Figure 1

Adult β-cell mass expansion in response to increased insulin demand, such as that generated by insulin resistance, may take place based on preexisting β-cells—by enhanced β-cell replication and/or increased individual β-cell size—or new β-cells could be generated from other cell sources, such as neogenesis from ductal cells or transdifferentiation from acinar cells or α-cells. In diabetic patients, β-cell mass reduction can result from increased apoptotic cell death, and recently β-cell dedifferentiation and conversion into other endocrine non–β-cells of the islets has been described in diabetic mice.

Figure 1

Adult β-cell mass expansion in response to increased insulin demand, such as that generated by insulin resistance, may take place based on preexisting β-cells—by enhanced β-cell replication and/or increased individual β-cell size—or new β-cells could be generated from other cell sources, such as neogenesis from ductal cells or transdifferentiation from acinar cells or α-cells. In diabetic patients, β-cell mass reduction can result from increased apoptotic cell death, and recently β-cell dedifferentiation and conversion into other endocrine non–β-cells of the islets has been described in diabetic mice.

The sixfold increment in α-cell area in insulin-resistant subjects of a higher magnitude than that of β-cells and the proposed role of pancreatic α-cells in GLP-1 secretion and in β-cell mass compensation generate new questions about α-cell involvement in insulin resistance and in the evolution toward type 2 diabetes. Could the increased α-cell area be part of the compensatory response to insulin resistance? The authors suggest that transdifferentiation of α-cells into β-cells (17) could increase β-cell mass, and speculate that GLP-1 secretion by α-cells (18) would have beneficial paracrine effects on islets and pancreatic progenitor cells. On the other hand, β-cell dedifferentiation and conversion into other islet endocrine cell types was recently described in diabetic mice (19). It is intriguing to consider whether β-cell dedifferentiation and conversion into α-cells could occur in insulin-resistant subjects and play a role in the progressive loss of β-cell function and mass that leads to the development of diabetes. However, at this time, caution should be used when interpreting the α-cell results: α-cell area was unusually low in the insulin-sensitive group (less than 7% of the β-cell area); glucagon secretion was not increased in the insulin-resistant group, despite the higher α-cell area; and in other studies, increased α-cell mass has not been identified in obese subjects (12,20). The cross-sectional nature of the morphological study, the small number of patients in each group, and the assessment of cell mass as fractional area instead of absolute cell mass are additional limitations of the study.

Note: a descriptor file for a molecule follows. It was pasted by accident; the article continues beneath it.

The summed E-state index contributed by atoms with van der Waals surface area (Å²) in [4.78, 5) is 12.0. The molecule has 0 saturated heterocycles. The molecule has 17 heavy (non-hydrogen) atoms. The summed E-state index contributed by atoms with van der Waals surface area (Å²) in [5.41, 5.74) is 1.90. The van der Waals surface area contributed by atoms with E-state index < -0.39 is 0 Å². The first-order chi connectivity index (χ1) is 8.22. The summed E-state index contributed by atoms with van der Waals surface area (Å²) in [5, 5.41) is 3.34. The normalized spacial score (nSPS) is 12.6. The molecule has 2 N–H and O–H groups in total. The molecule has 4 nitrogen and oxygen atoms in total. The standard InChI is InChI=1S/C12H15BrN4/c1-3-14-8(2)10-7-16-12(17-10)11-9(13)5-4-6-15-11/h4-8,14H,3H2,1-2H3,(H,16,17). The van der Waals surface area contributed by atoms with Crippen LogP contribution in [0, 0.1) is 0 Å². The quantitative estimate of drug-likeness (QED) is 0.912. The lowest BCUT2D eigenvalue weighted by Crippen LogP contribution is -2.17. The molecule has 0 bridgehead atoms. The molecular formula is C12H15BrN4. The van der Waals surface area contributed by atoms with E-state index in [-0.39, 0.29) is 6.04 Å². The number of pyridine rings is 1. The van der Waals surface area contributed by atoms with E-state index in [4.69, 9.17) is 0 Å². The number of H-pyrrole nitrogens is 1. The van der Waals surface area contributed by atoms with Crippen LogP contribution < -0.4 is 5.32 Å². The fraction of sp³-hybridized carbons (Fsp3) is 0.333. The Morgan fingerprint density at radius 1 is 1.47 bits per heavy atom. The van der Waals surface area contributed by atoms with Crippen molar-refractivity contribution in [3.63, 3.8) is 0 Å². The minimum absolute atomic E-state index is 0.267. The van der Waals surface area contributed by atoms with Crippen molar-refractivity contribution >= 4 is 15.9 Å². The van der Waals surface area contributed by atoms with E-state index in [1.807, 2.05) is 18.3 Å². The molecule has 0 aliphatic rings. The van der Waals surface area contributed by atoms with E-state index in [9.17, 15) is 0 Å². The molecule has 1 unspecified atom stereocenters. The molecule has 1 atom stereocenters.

In summary, the results of Mezza et al. (13) strongly support the capacity of human β-cells to respond to the increased demands imposed by insulin resistance, and they provide indirect evidence suggesting that neogenesis from duct cells contributed to increased β-cell mass. The increased α-cell area identified in the normoglycemic insulin-resistant subjects, as well as the involvement of GLP-1, if confirmed, could open new possibilities to prevent the evolution to type 2 diabetes.

See accompanying article, p. 994.

Duality of Interest. No potential conflicts of interest relevant to this article were reported.